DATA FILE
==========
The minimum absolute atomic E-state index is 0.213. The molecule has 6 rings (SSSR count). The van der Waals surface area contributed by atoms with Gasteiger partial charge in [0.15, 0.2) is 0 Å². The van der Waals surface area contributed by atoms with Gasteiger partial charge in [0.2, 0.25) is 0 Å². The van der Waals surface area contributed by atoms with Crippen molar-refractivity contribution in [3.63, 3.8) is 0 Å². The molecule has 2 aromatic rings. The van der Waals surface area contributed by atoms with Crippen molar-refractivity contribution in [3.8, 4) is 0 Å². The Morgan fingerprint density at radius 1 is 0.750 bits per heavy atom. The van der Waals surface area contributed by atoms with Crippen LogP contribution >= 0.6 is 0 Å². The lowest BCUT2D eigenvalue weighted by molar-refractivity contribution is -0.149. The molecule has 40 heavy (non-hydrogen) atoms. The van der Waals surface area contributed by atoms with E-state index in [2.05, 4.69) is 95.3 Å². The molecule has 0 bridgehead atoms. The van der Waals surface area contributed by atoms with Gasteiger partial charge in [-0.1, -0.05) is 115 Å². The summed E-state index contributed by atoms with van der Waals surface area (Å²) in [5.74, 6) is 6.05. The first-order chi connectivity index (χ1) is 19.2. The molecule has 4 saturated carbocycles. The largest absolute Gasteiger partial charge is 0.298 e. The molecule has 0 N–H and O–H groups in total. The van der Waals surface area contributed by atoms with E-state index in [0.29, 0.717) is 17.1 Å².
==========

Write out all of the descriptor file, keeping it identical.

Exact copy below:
The minimum absolute atomic E-state index is 0.213. The molecule has 6 rings (SSSR count). The van der Waals surface area contributed by atoms with Gasteiger partial charge in [0.15, 0.2) is 0 Å². The van der Waals surface area contributed by atoms with Gasteiger partial charge in [0.2, 0.25) is 0 Å². The van der Waals surface area contributed by atoms with Crippen molar-refractivity contribution in [3.63, 3.8) is 0 Å². The molecule has 2 aromatic rings. The van der Waals surface area contributed by atoms with Crippen molar-refractivity contribution in [3.8, 4) is 0 Å². The Morgan fingerprint density at radius 1 is 0.750 bits per heavy atom. The van der Waals surface area contributed by atoms with Crippen LogP contribution >= 0.6 is 0 Å². The lowest BCUT2D eigenvalue weighted by molar-refractivity contribution is -0.149. The molecule has 40 heavy (non-hydrogen) atoms. The van der Waals surface area contributed by atoms with E-state index in [2.05, 4.69) is 95.3 Å². The molecule has 0 bridgehead atoms. The van der Waals surface area contributed by atoms with Gasteiger partial charge in [-0.1, -0.05) is 115 Å². The summed E-state index contributed by atoms with van der Waals surface area (Å²) in [5.74, 6) is 6.05. The first-order chi connectivity index (χ1) is 19.2. The molecule has 4 saturated carbocycles. The largest absolute Gasteiger partial charge is 0.298 e. The molecule has 0 N–H and O–H groups in total. The van der Waals surface area contributed by atoms with E-state index in [0.29, 0.717) is 17.1 Å².